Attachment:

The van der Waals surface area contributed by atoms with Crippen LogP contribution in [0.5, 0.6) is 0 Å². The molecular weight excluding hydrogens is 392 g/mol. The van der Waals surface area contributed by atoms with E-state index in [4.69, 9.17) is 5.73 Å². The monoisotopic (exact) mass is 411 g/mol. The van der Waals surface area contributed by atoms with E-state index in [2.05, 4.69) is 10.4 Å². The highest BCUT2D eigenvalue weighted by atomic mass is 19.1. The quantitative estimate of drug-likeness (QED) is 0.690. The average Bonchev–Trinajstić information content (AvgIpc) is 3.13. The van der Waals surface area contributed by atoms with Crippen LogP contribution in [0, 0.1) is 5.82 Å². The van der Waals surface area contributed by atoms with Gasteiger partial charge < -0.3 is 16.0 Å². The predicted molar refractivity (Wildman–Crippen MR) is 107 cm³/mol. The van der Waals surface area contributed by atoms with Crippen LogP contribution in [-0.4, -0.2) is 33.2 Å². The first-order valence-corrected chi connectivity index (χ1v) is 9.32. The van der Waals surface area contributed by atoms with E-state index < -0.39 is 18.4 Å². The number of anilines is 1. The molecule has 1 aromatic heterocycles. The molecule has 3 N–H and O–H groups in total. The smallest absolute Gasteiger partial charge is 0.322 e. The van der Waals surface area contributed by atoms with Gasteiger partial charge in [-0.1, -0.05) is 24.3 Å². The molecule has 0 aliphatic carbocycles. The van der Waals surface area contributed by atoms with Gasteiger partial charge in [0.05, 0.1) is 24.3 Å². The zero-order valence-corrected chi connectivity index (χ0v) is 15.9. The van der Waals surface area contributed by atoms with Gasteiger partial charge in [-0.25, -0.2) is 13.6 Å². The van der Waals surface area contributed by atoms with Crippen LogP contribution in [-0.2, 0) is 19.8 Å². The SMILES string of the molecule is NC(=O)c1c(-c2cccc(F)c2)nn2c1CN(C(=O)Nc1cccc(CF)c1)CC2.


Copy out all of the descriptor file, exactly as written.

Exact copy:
The van der Waals surface area contributed by atoms with Crippen LogP contribution in [0.5, 0.6) is 0 Å². The molecular weight excluding hydrogens is 392 g/mol. The van der Waals surface area contributed by atoms with E-state index in [4.69, 9.17) is 5.73 Å². The monoisotopic (exact) mass is 411 g/mol. The van der Waals surface area contributed by atoms with E-state index in [2.05, 4.69) is 10.4 Å². The highest BCUT2D eigenvalue weighted by atomic mass is 19.1. The quantitative estimate of drug-likeness (QED) is 0.690. The average Bonchev–Trinajstić information content (AvgIpc) is 3.13. The van der Waals surface area contributed by atoms with Crippen LogP contribution in [0, 0.1) is 5.82 Å². The van der Waals surface area contributed by atoms with Gasteiger partial charge < -0.3 is 16.0 Å². The predicted molar refractivity (Wildman–Crippen MR) is 107 cm³/mol. The van der Waals surface area contributed by atoms with Crippen LogP contribution in [-0.4, -0.2) is 33.2 Å². The first-order valence-corrected chi connectivity index (χ1v) is 9.32. The van der Waals surface area contributed by atoms with E-state index < -0.39 is 18.4 Å². The number of anilines is 1. The molecule has 1 aromatic heterocycles. The molecule has 3 N–H and O–H groups in total. The smallest absolute Gasteiger partial charge is 0.322 e. The van der Waals surface area contributed by atoms with Gasteiger partial charge in [-0.1, -0.05) is 24.3 Å². The molecule has 0 aliphatic carbocycles. The van der Waals surface area contributed by atoms with Gasteiger partial charge in [0.05, 0.1) is 24.3 Å². The zero-order valence-corrected chi connectivity index (χ0v) is 15.9. The van der Waals surface area contributed by atoms with Gasteiger partial charge in [-0.25, -0.2) is 13.6 Å². The van der Waals surface area contributed by atoms with Crippen LogP contribution in [-0.2, 0) is 19.8 Å². The SMILES string of the molecule is NC(=O)c1c(-c2cccc(F)c2)nn2c1CN(C(=O)Nc1cccc(CF)c1)CC2.